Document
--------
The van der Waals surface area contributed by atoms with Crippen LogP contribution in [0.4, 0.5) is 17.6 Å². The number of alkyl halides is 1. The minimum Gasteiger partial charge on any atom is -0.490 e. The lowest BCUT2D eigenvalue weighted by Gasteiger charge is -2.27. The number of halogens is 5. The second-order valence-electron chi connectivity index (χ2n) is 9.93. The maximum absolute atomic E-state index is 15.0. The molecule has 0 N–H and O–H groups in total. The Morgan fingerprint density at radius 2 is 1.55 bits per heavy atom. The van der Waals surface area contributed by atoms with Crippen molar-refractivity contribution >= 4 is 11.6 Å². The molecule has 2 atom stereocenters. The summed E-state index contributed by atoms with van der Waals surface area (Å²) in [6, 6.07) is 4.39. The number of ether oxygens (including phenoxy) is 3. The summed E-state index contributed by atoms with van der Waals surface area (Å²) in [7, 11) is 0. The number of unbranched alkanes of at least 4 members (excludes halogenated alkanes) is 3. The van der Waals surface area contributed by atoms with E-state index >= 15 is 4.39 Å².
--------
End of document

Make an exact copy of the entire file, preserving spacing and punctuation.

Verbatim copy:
The van der Waals surface area contributed by atoms with Crippen LogP contribution in [0.4, 0.5) is 17.6 Å². The number of alkyl halides is 1. The minimum Gasteiger partial charge on any atom is -0.490 e. The lowest BCUT2D eigenvalue weighted by Gasteiger charge is -2.27. The number of halogens is 5. The second-order valence-electron chi connectivity index (χ2n) is 9.93. The maximum absolute atomic E-state index is 15.0. The molecule has 0 N–H and O–H groups in total. The Morgan fingerprint density at radius 2 is 1.55 bits per heavy atom. The van der Waals surface area contributed by atoms with Crippen molar-refractivity contribution >= 4 is 11.6 Å². The molecule has 2 atom stereocenters. The summed E-state index contributed by atoms with van der Waals surface area (Å²) in [6, 6.07) is 4.39. The number of ether oxygens (including phenoxy) is 3. The summed E-state index contributed by atoms with van der Waals surface area (Å²) in [7, 11) is 0. The number of unbranched alkanes of at least 4 members (excludes halogenated alkanes) is 3. The van der Waals surface area contributed by atoms with E-state index >= 15 is 4.39 Å².